Not one to limit himself to television and film acting, Underwood expand his horizons further. In 1993 he started directing music videos, including two for recording artist Tony Terry. He also appeared as Claudio in Measure for Measure at the Shakespeare Festival in New York Citys Central Park that summer. Around the same time, he completed work on the film The Second Coming, serving as director, co-writer, executive producer, and star. The short film chronicles the life of a black Jesus Christ in modern times. My hope is to open minds, Underwood told Upscale, especially young peoples, and give them enough information to validate their spirituality and even their existence.

In 1996, Underwood starred in the HBO movie, Soul of the Game, a docudrama about start of the integration of black players from baseballs Negro League to the all-white majors. The film chronicles the lives of baseball greats Jackie Robinson, Satchel Paige, and Josh Gibson. Underwood, who played Robinson, said that one of the most difficult aspects of the role was re-creating Robinsons batting style and speed. He told Jet, Mastering Robinsons running style, which was low to the ground, grasping his particular manner of handling the bat and imitating his pigeon-toed walk was challenging.

Underwood appeared in several films throughout the late 1990s. Included among these are Gattaca (1997), Deep Impact (1998), and The Wishing Tree (1999). He also won a role in the television mini-series, Mama Floras Family, airing on CBS in 1998. Based on a story by acclaimed author Alex Haley, the mini-series began where Haleys mini-series Roots ended. Cicely Tyson took on the title role of Mama Flora and Underwood played her son, Willie.

Offered Role in City of Angels

Underwood was attending a reunion for L.A. Law when producer Steven Bochco pulled him aside and said, as Underwood told Jet, Im doing this show and I have this role thats just primo for you. Bochco told Underwood about City of Angels, a hospital drama featuring a predominantly black cast, and offered him the role of Dr. Ben Turner. Underwood leaped at the chance to play the talented surgeon.

Robert Morse, Michael Warren, and Vivica A. Fox also joined the ensemble cast. Fox told Jet, Blair is the main reason I wanted to do this. Phil Buckman filled the role of Geoffrey Weiss, the hospitals sole Jewish resident. We have one white character in the hospital, Underwood told Jet. I was the one black character on L.A. Law for so long. Its like a flip flop.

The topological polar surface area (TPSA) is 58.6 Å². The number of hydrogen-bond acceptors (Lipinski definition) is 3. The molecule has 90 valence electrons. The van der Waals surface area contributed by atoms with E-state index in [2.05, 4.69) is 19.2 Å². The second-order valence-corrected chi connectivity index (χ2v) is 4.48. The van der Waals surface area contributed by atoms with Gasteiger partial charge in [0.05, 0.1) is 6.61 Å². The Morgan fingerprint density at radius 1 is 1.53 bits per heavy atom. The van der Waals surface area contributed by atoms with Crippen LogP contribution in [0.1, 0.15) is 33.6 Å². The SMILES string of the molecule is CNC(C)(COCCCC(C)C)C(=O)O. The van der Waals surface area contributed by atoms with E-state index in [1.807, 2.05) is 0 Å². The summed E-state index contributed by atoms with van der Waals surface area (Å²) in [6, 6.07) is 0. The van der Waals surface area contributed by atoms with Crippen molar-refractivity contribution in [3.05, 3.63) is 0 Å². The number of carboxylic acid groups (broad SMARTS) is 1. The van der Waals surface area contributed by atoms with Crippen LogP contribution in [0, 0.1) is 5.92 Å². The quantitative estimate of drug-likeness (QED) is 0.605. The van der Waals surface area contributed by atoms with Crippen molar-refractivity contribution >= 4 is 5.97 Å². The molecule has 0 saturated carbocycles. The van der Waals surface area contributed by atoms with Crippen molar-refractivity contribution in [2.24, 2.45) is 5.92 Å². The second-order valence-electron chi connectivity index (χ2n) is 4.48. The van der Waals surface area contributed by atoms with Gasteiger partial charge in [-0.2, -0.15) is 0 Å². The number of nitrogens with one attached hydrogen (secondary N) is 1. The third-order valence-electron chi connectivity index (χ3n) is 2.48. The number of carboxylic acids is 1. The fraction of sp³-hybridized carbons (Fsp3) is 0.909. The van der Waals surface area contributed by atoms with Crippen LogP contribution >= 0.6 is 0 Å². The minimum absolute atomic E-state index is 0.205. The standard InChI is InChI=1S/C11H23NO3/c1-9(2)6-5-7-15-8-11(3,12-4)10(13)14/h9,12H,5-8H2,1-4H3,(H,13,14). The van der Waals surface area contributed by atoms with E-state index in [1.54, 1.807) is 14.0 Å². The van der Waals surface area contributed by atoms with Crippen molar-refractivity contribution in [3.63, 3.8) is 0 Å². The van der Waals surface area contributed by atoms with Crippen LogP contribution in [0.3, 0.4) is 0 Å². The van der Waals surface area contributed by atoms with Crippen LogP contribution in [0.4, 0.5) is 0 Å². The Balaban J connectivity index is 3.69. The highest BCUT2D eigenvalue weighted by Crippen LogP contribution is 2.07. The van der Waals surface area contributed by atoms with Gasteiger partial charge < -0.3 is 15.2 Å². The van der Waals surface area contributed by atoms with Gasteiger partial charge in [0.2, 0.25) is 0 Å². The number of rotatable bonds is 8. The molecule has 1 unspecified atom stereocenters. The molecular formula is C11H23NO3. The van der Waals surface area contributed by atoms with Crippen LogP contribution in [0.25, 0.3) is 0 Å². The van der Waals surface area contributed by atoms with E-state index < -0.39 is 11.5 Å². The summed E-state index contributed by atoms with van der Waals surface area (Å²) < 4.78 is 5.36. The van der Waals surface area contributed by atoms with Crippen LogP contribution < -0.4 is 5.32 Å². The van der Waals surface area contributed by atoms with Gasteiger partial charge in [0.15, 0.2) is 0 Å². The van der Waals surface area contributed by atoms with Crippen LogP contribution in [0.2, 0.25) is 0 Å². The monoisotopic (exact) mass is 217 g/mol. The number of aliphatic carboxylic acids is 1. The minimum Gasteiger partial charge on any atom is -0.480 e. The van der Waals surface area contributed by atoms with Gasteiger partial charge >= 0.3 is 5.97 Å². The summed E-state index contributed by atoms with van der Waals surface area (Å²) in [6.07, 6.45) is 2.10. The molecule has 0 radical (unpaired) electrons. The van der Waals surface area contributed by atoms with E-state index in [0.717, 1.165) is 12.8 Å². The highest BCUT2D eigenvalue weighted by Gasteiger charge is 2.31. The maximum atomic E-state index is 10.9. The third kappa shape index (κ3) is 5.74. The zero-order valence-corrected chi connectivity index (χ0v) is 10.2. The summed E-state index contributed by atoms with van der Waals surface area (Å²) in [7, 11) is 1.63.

Underwood was fully aware of the importance of starring in network televisions first primarily black medical drama. Theres so much riding on this show, he told Jet. The perception in Hollywood is that if Steven Bochco, with the pedigree of black talent that hes assembled cant make a primarily black dram work, other networks and people in this town will say, Why should we?

Critics praised the ensemble cast and the shows writing. Ratings for the first season of City of Angels were not high, but the shows fans were dedicated. Letters, faxes, telephone calls, and e-mails poured in, all requesting that the show remain on the air. In response, CBS announced that it would pick up the show for a second season. The series was then canceled in November of 2000.

As Underwood continues pursuing his lifelong dream as an actor, he vows to continue his fight for racial equality. He believes that part of the fight should be to correct an inaccurately represented past. He believes that respect for ones heritage is a privilege that will strengthen personal identity. He told Kaufman, If you know where you come from no one can shake your tree.

Sources

Periodicals

American Film, February 1990, p. 40.

Ebony, March 1989, p. 96; May 1990, p. 98; October 1993, p. 46.

Entertainment Weekly, January 31, 1992, p. 44, November 8, 1996, p. 48.

Essence, June 1988, p. 52.

Jet, February 8, 1988, p. 58; February 5, 1990, p. 64; March 5, 1990, p. 58; August 13, 1990, p. 56; June 10, 1991, p. 4; April 29, 1996, p. 32, November 9,1998, p. 63; January 17, 2000, p. 36; June 5, 2000, p. 37.

Macleans, May 17, 1993, p. 50.

New York, February 5, 1990, p. 82; August 2, 1993, p. 57.

New York Times, February 17, 1994, p. C22.

People, February 5, 1990, pp. 8, 51; August 13, 1990, p. 8; April 19,1993, p. 11; May 31,1993, p. 14.

People Weekly, May 8, 2000, p. 181.

TV Guide, February 3, 1990, p. 8; May 11, 1991, p. 10; December 12, 1992, p. 7; April 17, 1993, p. 105; May 14, 1994, p. 8.

Upscale, December/January, 1993, p. 114.

USA Today, April 15, 1993, p. D3.

Variety, February 7, 1990, p. 158; July 26, 1993, p. 30.

Other

Additional material was obtained on-line at the Internet Movie Database web site located at http://us.imdb.com.

Joe Kuskowski and Jennifer M. York